Curated preaching illustrations and anecdotes from Fr. Tony Kadavil. NEW! Now with videos; Also includes Fr. Tony’s commentary, and Children illustrations/object sermons.
7th Sunday in Ordinary Time (C)
Martin Luther King Jr. House Bombing (2:23) – On September 30, 1956, Martin Luther King Jr.’s house was bombed by segregationists in retaliation for the success of the Montgomery Bus Boycott.
We Must Love Our Enemies
The conventional wisdom is that every homily should begin with a story to capture the congregation’s attention and to introduce the theme. Here is one example. Visit Fr. Tony’s website for a whole lot more.
On January 30, 1956, Martin Luther King, Jr. came home from a meeting to find his home had been bombed while his wife and children were inside. Crowds full of anger swarmed in the front yard. After a while, Dr. King came out to address the crowd. — This is what he said: “We are not advocating violence. We must love our enemies. What we are doing is just, and God will be with us.”
Central Theme of the Readings
The readings today are linked together by one main theme: the power of Christian love, when exercised in unconditional forgiveness. The readings also instruct us about our right and wrong choices. The right choices lead us to God, and the wrong ones break our relationship with Him and with one another.
Scripture Readings Summarized
The first reading shows us how David made the right choice, respecting God’s anointed king by forgiving his offenses, while Saul continued to make the wrong choices, perpetuating his own misery in seeking his revenge.
In the Responsorial Psalm, Ps 103, the Psalmist reminds us of the mercy of God and His compassion which we should practice in our choices.
In the second reading, St. Paul tells us how the “First Adam” made a wrong choice of disobedience, bringing death into the world, whereas Jesus, the “Second Adam,” made the right choice of fulfilling his Father’s saving plan for mankind by accepting acute suffering and heinous death.
Today’s Gospel (Luke 6:27-38) gives us Jesus’ revolutionary moral teaching about correct choices in our human relationships, based on the necessity of our following the “Golden Rule” and our obligation to behave like the children of a loving, forgiving, merciful, and compassionate Heavenly Father. Our relationships in our communities become truly Christian when we follow the Golden Rule, “Do to others as you would have them do to you.” Jesus amplifies the golden rule by giving additional commands for us to follow as God’s children, by explaining Christian love: “Love your enemies…Do good to those who hate you; bless those who curse you and pray for those who maltreat you.” Jesus orders us to love our enemies and to be merciful and compassionate to everyone as God our Father is loving, merciful, and compassionate. He concludes by instructing us to stop judging others and start forgiving all who offend us.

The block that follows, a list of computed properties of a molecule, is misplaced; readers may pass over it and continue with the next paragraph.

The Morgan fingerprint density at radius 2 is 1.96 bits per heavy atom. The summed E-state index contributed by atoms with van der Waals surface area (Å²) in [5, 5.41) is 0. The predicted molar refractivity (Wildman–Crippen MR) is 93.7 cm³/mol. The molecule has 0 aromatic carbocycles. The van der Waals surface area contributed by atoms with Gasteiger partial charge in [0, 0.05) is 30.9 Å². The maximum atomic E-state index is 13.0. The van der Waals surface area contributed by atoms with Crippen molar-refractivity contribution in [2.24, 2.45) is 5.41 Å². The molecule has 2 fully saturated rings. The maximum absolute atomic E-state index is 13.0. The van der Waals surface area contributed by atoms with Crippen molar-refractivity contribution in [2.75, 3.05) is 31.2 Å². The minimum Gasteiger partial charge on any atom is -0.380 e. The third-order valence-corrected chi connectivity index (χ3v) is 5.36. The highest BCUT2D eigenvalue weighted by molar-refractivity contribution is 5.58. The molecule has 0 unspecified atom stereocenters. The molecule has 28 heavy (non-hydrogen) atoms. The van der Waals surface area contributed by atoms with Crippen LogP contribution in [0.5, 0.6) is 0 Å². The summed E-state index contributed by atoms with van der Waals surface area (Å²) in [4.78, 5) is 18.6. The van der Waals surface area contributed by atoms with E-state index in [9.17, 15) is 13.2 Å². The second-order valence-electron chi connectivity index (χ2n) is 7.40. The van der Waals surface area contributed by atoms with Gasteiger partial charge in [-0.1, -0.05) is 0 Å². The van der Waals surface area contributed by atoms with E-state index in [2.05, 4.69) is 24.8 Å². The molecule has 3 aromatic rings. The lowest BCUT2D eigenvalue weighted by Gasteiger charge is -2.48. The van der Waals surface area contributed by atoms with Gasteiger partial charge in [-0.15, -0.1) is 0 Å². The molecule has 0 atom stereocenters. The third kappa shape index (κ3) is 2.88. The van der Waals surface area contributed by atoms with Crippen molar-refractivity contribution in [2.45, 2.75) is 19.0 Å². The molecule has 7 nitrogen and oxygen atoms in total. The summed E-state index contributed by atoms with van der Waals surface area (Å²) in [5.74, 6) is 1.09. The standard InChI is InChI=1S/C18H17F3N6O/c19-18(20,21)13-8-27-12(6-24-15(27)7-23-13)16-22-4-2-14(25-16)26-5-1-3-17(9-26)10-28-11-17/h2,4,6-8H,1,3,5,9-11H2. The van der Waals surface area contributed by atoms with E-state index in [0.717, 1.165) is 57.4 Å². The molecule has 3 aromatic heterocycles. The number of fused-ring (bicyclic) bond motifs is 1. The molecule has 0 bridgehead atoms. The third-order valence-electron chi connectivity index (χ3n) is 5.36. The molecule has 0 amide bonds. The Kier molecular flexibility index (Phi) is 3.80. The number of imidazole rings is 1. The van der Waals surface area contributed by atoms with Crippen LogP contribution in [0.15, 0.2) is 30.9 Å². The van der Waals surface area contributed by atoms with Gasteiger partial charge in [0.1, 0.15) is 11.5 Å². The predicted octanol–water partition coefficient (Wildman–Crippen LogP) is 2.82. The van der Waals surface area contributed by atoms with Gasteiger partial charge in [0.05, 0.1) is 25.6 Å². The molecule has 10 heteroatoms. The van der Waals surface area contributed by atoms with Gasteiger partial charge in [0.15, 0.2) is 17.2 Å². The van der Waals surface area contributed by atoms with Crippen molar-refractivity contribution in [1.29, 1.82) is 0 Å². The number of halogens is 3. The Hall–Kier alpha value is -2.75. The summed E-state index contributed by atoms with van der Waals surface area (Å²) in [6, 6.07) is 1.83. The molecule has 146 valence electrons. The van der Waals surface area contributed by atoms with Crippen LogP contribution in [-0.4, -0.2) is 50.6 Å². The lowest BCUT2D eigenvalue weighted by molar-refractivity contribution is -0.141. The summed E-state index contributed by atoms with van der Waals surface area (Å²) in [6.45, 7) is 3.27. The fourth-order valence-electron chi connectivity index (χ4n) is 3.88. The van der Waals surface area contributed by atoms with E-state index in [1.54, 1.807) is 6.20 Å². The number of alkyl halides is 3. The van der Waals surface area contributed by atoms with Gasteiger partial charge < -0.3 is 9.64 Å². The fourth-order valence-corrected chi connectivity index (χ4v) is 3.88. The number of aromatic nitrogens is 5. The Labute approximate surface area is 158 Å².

Choose AS MANY AS TIME ALLOWS
1) We need to practice the Golden Rule
The Golden Rule asks us to do to others what we would like them do to us. If we obey, loving others and expressing that love by loving words and deeds, we will start receiving the same love from others in higher intensity. Further, if we want others to forgive our offenses, our words of criticism, and our thoughtless judgments against them, then we should start forgiving their offenses against us and start appreciating their good qualities while encouraging them and supporting them in their needs.
End of homily
Jokes of the Week
At the end of Mass, some priests like to offer a joke to their parishioners. Please be sensitive though to particular circumstances or concerns. Some Jokes may not be suitable for particular times, placeS, OR CONGREGATIONS.
1: “Forgive Your Enemies” The preacher’s Sunday sermon was, “Forgive Your Enemies.” He asked, “How many have forgiven their enemies?” About half held up their hands. He then repeated the question. This time about eighty percent held up their hands. He then repeated his question a third time. The entire congregation held up their hands except one elderly lady. “Mrs. Jones,” the preacher asked, “aren’t you willing to forgive your enemies?” “I don’t have any” she replied. “That is very unusual”, the preacher said. “How old are you?” “Ninety-three.” “Mrs. Jones, please come to the front and tell the congregation how a person cannot have an enemy in the world.” The little sweetheart of a lady tottered down the aisle and said: “It’s easy; I just outlived all those rascals!”
2: The preacher and the doctor:There’s a story told of a husband and wife both of whom were doctors – one a Doctor of Theology and the other a Doctor of Medicine. When their doorbell was rung and the maid answered, the inquirer would often ask for “the doctor”. The maid’s interesting reply was: “Do you want the one who preaches or the one who practices?”
3: Irish prayer: There is an old Irish prayer that goes like this, “May God bless those who love us. And those who do not love us, may He turn their hearts. And if He does not turn their hearts, may He turn their ankles so we may know them by their limping.”
Fr. Tony started his homily ministry (Scriptural Homilies) in 2003 while he was the chaplain at Sacred Heart residence, applying his scientific methodology to the homily ministry. By word of mouth, it spread to hundreds of priests and Deacons, finally reaching Vatican Radio website (http://www.vaticannews.va/en/church.html). Fr. Tony’s homilies reach nearly 3000 priests and Deacons by direct email every week.
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